“Someway, somehow, somewhere along the lines, my generation has failed you,” Anderson said. “I ask that those of you from the younger generation and generations — do what my generation was not able to do. Please, by all means, stop the violence, encourage people to do what’s right and to do the right thing, and not to engage in activities that inflict harm to others.”

The march was organized by city resident Lonniyell Sykes, who goes by the last name “The Community.”

“I’m excited about making forward steps towards healing,” Sykes said, adding that marching puts a visual to a problem. “It brings about a change for some that are ready for change.”

Before the march began, Sykes asked everyone to pledge that their communities mattered, and that they would not allow them to “sink and suffer.”

As the march started down New Road, the crowd chanted “Each one, reach one” and “Hands up, guns down.” They carried signs that read “Parents talk to your children” and “Divided we fall together we stand.”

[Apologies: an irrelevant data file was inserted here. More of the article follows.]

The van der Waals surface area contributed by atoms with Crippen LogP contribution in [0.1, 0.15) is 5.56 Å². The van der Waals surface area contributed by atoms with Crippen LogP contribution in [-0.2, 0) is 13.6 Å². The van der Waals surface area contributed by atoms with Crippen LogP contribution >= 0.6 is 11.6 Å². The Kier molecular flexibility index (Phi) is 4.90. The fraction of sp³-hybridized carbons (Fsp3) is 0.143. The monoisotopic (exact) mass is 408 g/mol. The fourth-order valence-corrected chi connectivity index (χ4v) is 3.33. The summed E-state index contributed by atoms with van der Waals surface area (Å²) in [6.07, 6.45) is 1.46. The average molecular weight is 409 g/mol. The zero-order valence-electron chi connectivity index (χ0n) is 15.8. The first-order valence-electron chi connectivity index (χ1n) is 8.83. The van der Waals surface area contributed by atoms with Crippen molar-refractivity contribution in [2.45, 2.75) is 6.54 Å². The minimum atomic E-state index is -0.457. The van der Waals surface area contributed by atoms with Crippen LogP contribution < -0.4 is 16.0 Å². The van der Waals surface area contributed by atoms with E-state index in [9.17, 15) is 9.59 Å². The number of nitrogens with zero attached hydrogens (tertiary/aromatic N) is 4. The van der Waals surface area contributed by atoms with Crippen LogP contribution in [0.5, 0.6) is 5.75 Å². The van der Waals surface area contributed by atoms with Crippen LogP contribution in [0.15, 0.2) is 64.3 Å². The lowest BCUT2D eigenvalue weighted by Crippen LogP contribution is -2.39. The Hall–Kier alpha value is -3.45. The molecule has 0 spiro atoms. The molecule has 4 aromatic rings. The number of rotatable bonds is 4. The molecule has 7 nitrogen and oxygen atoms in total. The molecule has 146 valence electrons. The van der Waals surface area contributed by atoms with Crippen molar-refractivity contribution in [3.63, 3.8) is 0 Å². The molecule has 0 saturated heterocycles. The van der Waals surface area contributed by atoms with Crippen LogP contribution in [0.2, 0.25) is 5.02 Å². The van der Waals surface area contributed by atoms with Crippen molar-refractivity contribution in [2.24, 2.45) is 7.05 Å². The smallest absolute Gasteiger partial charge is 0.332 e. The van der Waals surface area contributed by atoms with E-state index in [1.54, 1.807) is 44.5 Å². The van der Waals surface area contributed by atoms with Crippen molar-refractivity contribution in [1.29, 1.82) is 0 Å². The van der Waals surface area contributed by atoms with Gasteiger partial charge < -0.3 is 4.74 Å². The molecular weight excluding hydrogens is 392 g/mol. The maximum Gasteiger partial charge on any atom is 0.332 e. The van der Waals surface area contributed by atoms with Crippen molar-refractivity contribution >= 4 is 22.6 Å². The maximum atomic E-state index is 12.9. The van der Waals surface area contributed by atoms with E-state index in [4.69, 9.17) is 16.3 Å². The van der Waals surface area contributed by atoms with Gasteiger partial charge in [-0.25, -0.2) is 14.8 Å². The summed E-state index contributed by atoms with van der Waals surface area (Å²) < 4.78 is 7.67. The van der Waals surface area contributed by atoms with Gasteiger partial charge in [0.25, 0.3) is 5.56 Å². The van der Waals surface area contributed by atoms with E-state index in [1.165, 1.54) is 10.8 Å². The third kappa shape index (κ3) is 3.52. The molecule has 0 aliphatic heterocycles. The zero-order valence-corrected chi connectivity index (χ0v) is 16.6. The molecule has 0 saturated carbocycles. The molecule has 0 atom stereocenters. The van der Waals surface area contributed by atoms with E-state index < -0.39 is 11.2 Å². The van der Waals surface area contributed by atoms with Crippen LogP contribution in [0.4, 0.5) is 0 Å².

Officers from the city Police Department drove in front of and rode bicycles around the march, holding up traffic so the crowds could get through. Once the marchers turned up West Reading Avenue and with the high school in sight, the crowd fell silent.

“We walk in silence to the field for that young soldier. We walk in silence for that 10-year-old baby,” Sykes’ voice boomed through her megaphone. “For the young man who lost his life to gun violence. Micah, you matter. We will keep you alive.”

PHOTOS from the peace march in Pleasantville